Today, we are revisiting network operations from about thirty-five years ago. From time to time, this site had posted media from the old AT&T Long Lines, however on the day after a massive distributive denial of service attacked the Manchester-based Dyn; I thought it would be worthy to do another post. Produced by AT&T featuring the network operations center for their then Long Lines unit; this was high tech for the 1970s.
AT&T had designed a national network to process out of state or region calls and direct them automatically. But if disaster or overloaded situations occurred, this specific operations center would be able to redirect calls to another route. Communication between the central office and the Bedminster was crucial in case of possible outages or high call volumes, say around the holidays or disasters like earthquakes, etc.
Around this time #3 ESS switches were used around the Bell System. Not too long after #4 would replace the switching, and despite the 5ESS taking over central offices in some markets in the 80s, the 4ESS switching was commonly used for long distance, even up to the early 1990s.
Today Bedminster serves as a catchall as AT&T has evolved into different businesses since the Divesture and the death of long distance services.
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Sadly, not all operations are designed like the ol Bell System only because the technology is so complicated and Internet networking was never thought of running like telephones, because telephony routing was so fixated (or static to used todays terms.)
While the Internet was designed and can do things like hop onto another network on it’s own – if the first or second hit didn’t work then you’d get to your services. With IP based networking; you can’t just issue commands onto a router and redirect the data traffic as easily. Often when a network goes down, the easiest way is to reboot it or do whatever you can do to fend off the attacks. Another problem is just the plain insecurity of the Internet. I’m not the biggest expert in IP networking but another problem is the war between traditional networks that are hard-coded (ala Cisco IOS) and newer networks that are more “dynamic” like what occurred yesterday. Not only that but the consumer equivalent to oIP, the Internet of Things is not helping matters. That’s a whole different discussion outside the realm of this site.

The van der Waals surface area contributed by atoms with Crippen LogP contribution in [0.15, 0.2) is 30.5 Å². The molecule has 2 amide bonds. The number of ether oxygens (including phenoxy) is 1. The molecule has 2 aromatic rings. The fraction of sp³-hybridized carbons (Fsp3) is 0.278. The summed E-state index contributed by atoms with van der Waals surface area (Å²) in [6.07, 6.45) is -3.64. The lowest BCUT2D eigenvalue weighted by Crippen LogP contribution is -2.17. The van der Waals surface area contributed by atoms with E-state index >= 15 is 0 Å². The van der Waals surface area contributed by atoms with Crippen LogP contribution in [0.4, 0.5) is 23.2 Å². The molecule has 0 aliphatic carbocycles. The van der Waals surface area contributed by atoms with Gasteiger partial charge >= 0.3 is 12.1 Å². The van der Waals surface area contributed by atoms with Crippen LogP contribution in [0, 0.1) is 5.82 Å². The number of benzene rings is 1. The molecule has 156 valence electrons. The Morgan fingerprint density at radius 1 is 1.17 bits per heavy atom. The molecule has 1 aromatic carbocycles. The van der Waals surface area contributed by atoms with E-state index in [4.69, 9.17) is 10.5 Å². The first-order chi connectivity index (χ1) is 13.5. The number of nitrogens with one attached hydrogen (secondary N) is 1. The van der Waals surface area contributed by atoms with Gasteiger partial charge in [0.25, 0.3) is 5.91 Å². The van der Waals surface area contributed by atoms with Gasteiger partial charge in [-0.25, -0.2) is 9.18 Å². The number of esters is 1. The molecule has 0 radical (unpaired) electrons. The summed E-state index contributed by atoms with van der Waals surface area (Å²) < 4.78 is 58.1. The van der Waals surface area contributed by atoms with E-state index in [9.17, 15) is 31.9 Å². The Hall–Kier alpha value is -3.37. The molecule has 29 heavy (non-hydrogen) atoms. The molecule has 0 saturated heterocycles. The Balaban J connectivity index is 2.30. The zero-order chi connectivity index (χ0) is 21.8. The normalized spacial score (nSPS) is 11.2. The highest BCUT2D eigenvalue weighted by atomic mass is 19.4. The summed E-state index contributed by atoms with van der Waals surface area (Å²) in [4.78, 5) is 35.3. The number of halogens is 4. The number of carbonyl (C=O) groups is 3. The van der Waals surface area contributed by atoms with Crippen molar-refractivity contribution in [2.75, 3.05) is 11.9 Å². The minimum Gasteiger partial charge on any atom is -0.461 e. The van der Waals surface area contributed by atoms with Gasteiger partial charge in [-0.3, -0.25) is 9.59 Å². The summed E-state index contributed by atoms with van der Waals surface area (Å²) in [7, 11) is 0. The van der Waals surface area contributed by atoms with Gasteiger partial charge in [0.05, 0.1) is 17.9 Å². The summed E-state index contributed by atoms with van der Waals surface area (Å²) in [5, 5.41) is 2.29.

On this 15th anniversary of the most horrific and atrocious day in American history, your humble Curator would like to dedicate this day with the AT&T’s mini documentary of the construction of the World Trade Center around 1976 and the installation of switching systems. This video has been embedded in past posts around 9/11, but as a duty to remember, I am posting this again.
I hope you enjoy your day, remembering the day with some grief with happiness of being alive and (if you’re old enough) reminiscing of enjoying life before our world became vigilant of terror.
Here is the video:
Here are some pictures sent to me by one of my followers who asked to not be identified by name, but with this tight community, does everyone need to be identified everytime, all the time? 🙂 I did get permission to post these, and I want to keep the descriptions to a minimum. If you are accessing this from the home page, click to read more.
It’s interesting when one saves a newspaper or magazine for one thing (or just kept it for another odd reason.) Then when you find and run into it many years later, you may read something you didn’t originally intend to keep it for.
I don’t know the reason why there were old newspapers lying around the basement of my grandmothers house, some were of family value (if a story impacted us), etc. This specific issue I don’t know what the occasion was, but I saw in the business section of The Union Leader (which is a newspaper totally a shadow of it’s former self) an press release of a local business selling something like phone systems and services.
“A new communication and security business, Hampton Technical Services Inc, has opened at 102 Mace Road, say the owners and operators Richard and Lynda Gibbons of Hampton. Hampton Technical Services Inc. will move, install, rearrange, reprogram and maintain office telephone equipment such as Merlin, Spirit, EDTS 2000, Comkey, Horizon, System 25, Fax Machines, Dimensions, Com Dial [an obvious typo], Intertel, Crest, 1A2 Key, N.E.C., and E.Z. One, they report.
They security division of Hampton Technical Services, Inc. will install and service closed-circuit televisions, burglar alarms and smoke and heat detectors for commercial and residential use.
Richard Gibbons served four years as a Navy interior communications electrician, followed by nearly 20 years as a service and sales representative for A. T. & T.
Lynda Gibbons worked for New England Telephone in operator service and also has experience in the hospitality industry and publishing business.” – The Union Leader – September 1988
I’ve wondered if this business still exists, but 1988 standards they would appear to be a Business Partner to Ma Bell.